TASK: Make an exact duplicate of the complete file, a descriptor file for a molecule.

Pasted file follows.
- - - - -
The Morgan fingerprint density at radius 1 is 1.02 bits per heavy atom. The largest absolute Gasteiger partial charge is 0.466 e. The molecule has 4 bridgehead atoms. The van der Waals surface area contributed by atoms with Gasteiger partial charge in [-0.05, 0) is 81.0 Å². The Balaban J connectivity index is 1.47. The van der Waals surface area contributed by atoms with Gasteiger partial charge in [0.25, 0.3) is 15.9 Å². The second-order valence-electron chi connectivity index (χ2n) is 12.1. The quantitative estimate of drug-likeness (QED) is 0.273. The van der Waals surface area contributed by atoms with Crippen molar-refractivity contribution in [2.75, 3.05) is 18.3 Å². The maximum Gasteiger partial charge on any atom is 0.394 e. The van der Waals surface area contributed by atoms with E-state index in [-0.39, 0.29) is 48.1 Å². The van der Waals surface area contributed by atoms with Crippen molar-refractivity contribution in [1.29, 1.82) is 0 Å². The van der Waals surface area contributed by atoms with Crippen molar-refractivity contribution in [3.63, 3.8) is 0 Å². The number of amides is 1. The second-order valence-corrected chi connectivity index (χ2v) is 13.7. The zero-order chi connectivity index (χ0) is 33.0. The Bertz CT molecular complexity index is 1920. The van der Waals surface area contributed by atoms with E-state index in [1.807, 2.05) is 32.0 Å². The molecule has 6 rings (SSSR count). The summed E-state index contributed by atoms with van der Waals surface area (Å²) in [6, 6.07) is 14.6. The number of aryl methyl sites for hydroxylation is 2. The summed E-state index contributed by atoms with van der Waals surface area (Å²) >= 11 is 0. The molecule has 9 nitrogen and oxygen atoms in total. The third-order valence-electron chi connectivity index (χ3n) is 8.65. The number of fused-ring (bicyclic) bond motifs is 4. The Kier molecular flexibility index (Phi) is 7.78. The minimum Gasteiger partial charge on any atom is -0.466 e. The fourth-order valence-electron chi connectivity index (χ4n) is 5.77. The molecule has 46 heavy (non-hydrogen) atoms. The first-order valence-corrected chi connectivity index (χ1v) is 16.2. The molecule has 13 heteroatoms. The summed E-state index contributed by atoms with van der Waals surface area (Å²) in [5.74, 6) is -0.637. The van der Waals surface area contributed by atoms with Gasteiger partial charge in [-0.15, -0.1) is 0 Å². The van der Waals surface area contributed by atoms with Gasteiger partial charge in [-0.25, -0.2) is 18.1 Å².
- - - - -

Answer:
The Morgan fingerprint density at radius 1 is 1.02 bits per heavy atom. The largest absolute Gasteiger partial charge is 0.466 e. The molecule has 4 bridgehead atoms. The van der Waals surface area contributed by atoms with Gasteiger partial charge in [-0.05, 0) is 81.0 Å². The Balaban J connectivity index is 1.47. The van der Waals surface area contributed by atoms with Gasteiger partial charge in [0.25, 0.3) is 15.9 Å². The second-order valence-electron chi connectivity index (χ2n) is 12.1. The quantitative estimate of drug-likeness (QED) is 0.273. The van der Waals surface area contributed by atoms with Crippen molar-refractivity contribution in [2.75, 3.05) is 18.3 Å². The maximum Gasteiger partial charge on any atom is 0.394 e. The van der Waals surface area contributed by atoms with E-state index in [-0.39, 0.29) is 48.1 Å². The van der Waals surface area contributed by atoms with Crippen molar-refractivity contribution in [1.29, 1.82) is 0 Å². The van der Waals surface area contributed by atoms with Crippen molar-refractivity contribution in [3.63, 3.8) is 0 Å². The number of amides is 1. The second-order valence-corrected chi connectivity index (χ2v) is 13.7. The zero-order chi connectivity index (χ0) is 33.0. The Bertz CT molecular complexity index is 1920. The van der Waals surface area contributed by atoms with E-state index in [1.807, 2.05) is 32.0 Å². The molecule has 6 rings (SSSR count). The summed E-state index contributed by atoms with van der Waals surface area (Å²) in [6, 6.07) is 14.6. The number of aryl methyl sites for hydroxylation is 2. The summed E-state index contributed by atoms with van der Waals surface area (Å²) >= 11 is 0. The molecule has 9 nitrogen and oxygen atoms in total. The third-order valence-electron chi connectivity index (χ3n) is 8.65. The number of fused-ring (bicyclic) bond motifs is 4. The Kier molecular flexibility index (Phi) is 7.78. The minimum Gasteiger partial charge on any atom is -0.466 e. The fourth-order valence-electron chi connectivity index (χ4n) is 5.77. The molecule has 46 heavy (non-hydrogen) atoms. The first-order valence-corrected chi connectivity index (χ1v) is 16.2. The molecule has 13 heteroatoms. The summed E-state index contributed by atoms with van der Waals surface area (Å²) in [5.74, 6) is -0.637. The van der Waals surface area contributed by atoms with Gasteiger partial charge in [-0.15, -0.1) is 0 Å². The van der Waals surface area contributed by atoms with Gasteiger partial charge in [-0.25, -0.2) is 18.1 Å².